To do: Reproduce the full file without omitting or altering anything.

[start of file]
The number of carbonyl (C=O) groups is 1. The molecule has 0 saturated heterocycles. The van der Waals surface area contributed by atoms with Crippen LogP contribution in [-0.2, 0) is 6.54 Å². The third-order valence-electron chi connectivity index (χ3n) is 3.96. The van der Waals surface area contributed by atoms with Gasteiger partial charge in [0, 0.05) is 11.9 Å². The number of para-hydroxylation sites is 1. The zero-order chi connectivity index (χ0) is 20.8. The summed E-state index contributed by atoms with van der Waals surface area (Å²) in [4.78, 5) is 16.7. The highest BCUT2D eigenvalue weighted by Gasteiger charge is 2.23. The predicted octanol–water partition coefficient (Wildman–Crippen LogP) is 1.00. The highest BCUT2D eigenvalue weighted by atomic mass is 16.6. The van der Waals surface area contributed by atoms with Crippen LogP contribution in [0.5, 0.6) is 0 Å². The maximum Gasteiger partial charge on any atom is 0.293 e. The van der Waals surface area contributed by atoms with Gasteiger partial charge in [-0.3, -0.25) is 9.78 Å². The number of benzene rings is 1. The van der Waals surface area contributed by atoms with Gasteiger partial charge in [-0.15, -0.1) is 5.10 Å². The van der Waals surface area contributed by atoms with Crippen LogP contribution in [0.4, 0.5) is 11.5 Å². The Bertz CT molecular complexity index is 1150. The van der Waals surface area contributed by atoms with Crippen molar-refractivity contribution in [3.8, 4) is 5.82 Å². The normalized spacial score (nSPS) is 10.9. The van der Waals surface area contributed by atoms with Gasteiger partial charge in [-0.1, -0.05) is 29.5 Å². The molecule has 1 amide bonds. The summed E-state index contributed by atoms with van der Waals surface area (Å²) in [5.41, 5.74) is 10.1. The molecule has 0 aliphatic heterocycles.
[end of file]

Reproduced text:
The number of carbonyl (C=O) groups is 1. The molecule has 0 saturated heterocycles. The van der Waals surface area contributed by atoms with Crippen LogP contribution in [-0.2, 0) is 6.54 Å². The third-order valence-electron chi connectivity index (χ3n) is 3.96. The van der Waals surface area contributed by atoms with Gasteiger partial charge in [0, 0.05) is 11.9 Å². The number of para-hydroxylation sites is 1. The zero-order chi connectivity index (χ0) is 20.8. The summed E-state index contributed by atoms with van der Waals surface area (Å²) in [4.78, 5) is 16.7. The highest BCUT2D eigenvalue weighted by Gasteiger charge is 2.23. The predicted octanol–water partition coefficient (Wildman–Crippen LogP) is 1.00. The highest BCUT2D eigenvalue weighted by atomic mass is 16.6. The van der Waals surface area contributed by atoms with Crippen LogP contribution in [0.5, 0.6) is 0 Å². The maximum Gasteiger partial charge on any atom is 0.293 e. The van der Waals surface area contributed by atoms with Gasteiger partial charge in [-0.3, -0.25) is 9.78 Å². The number of benzene rings is 1. The van der Waals surface area contributed by atoms with Gasteiger partial charge in [-0.15, -0.1) is 5.10 Å². The van der Waals surface area contributed by atoms with Crippen LogP contribution in [0.4, 0.5) is 11.5 Å². The Bertz CT molecular complexity index is 1150. The van der Waals surface area contributed by atoms with Crippen molar-refractivity contribution in [3.8, 4) is 5.82 Å². The normalized spacial score (nSPS) is 10.9. The van der Waals surface area contributed by atoms with Gasteiger partial charge in [-0.1, -0.05) is 29.5 Å². The molecule has 1 amide bonds. The summed E-state index contributed by atoms with van der Waals surface area (Å²) in [5.41, 5.74) is 10.1. The molecule has 0 aliphatic heterocycles.